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Spc. Jason Gold and Pfc. Jennifer Gold recently married in South Korea. The process is relatively simple for dual military mariages, Jennifer Gold said.

Spc. Jason Gold and Pfc. Jennifer Gold recently married in South Korea. The process is relatively simple for dual military mariages, Jennifer Gold said. (Courtesy og Spc. Jason Gold and Pfc. Jennifer Gold)

CAMP RED CLOUD, South Korea — Servicemembers getting married in South Korea can use the U.S. Embassy to process their paperwork but probably are better off starting at their base legal office, officials and servicemembers said.

All servicemembers will need the following:

An original or certified copy of a birth certificate.An original or certified copy of a divorce decree, if applicable.An affidavit of eligibility of marriage, available at base legal offices.A report and certificate of marriage, also available at base legal offices.Most of the process can be completed quickly for marriages between two servicemembers, said Pfc. Jennifer Gold, based at Camp Red Cloud.

Gold and her husband, Spc. Jason Gold, also were required to write memos, signed by their commanders, stating that they both were single, Jennifer Gold said.

A servicemember getting married will need several copies of his or her notarized marriage certificate for various offices, Gold said.

Base legal offices can provide the notary services, said Kim Won-kwang, the 2nd Infantry Division’s Status of Forces Agreement adviser.

Procedures vary when servicemembers marry foreign nationals.

U.S. Forces Korea does not issue specific procedures for marriage in South Korea. Servicemembers should check with their service branch for any additional requirements, a USFK spokesman said.

Most marriages in Area I are between soldiers and women from the Philippines, officials said.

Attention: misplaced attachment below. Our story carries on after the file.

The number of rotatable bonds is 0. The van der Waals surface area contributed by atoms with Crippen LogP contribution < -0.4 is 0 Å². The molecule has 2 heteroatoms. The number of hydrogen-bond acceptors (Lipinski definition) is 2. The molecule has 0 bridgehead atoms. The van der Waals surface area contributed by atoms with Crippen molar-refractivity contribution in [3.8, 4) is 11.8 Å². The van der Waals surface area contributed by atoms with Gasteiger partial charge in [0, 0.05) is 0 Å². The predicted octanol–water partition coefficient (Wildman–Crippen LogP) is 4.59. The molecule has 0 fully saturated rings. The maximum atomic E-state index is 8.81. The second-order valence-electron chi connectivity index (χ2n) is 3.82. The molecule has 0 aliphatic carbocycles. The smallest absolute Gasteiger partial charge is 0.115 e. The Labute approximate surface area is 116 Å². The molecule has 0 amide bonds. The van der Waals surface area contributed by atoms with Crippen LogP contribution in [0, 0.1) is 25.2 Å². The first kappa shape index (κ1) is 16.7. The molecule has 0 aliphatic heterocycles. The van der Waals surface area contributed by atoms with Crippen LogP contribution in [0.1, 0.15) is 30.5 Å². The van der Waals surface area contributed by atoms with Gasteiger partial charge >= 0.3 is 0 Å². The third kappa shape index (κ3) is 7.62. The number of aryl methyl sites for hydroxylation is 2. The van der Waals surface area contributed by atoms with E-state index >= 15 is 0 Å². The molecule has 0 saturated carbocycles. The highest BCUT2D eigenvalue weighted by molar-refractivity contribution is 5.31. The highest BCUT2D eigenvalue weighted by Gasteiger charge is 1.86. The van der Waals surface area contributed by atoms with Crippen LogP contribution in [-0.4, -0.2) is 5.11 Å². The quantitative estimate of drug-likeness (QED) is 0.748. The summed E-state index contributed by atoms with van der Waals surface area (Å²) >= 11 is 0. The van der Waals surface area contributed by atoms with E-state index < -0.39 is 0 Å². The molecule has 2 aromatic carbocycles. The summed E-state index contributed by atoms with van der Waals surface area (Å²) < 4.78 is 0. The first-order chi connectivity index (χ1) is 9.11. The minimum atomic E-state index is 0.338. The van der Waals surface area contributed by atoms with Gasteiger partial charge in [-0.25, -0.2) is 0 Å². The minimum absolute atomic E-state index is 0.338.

Brides-to-be from the Philippines need a valid passport, birth certificate, affidavit of “singleness” and, if they are younger than 25, a parental-consent notice.

Russians need an international passport, a Russian passport and a birth certificate.

Other foreign nationals should contact their respective embassies for further information, Kim said.

South Koreans will need three copies in Korean and one in English of their family census registry, or hojuk dunbon, which acts as a birth certificate and record of any divorce. The copies must be issued within three months of the marriage date, Kim said.

They also will need their national identification card and name stamp plus the ID card numbers, addresses and name stamps of two South Korean witnesses.

If a South Korean is younger than 20, the person’s parents must fill out a consent form.

Whether marrying another servicemember or a foreign national, servicemembers in Areas I and II must visit the South Korean government building at Jongno in Seoul. Once that office notarizes the marriage certificate and a fee of 10,000 won (about $10.64) is paid, the marriage is legal in South Korea.

“They didn’t speak a lick of English,” Gold said. “We went to their front desk, they just stamped paperwork and that was it.”

The building is next to the U.S. Embassy; maps are available at legal services offices. Servicemembers in other areas should check with their legal services offices for any closer South Korean government offices.

The final step, in most cases, is going to the U.S. Embassy to get the marriage certificate stamped so it is recognized in the United States. Servicemembers marrying foreign nationals also should check with the embassy about visa and immigration requirements.

Visit http://seoul.usembassy.gov for more information.

The embassy can guide U.S. citizens getting married through most of the same paperwork available at base legal services.

However, just getting a marriage certificate stamped took four hours of waiting at the embassy, Gold said.

“The best thing … is to go through the legal office,” she said. “They were extremely helpful.”

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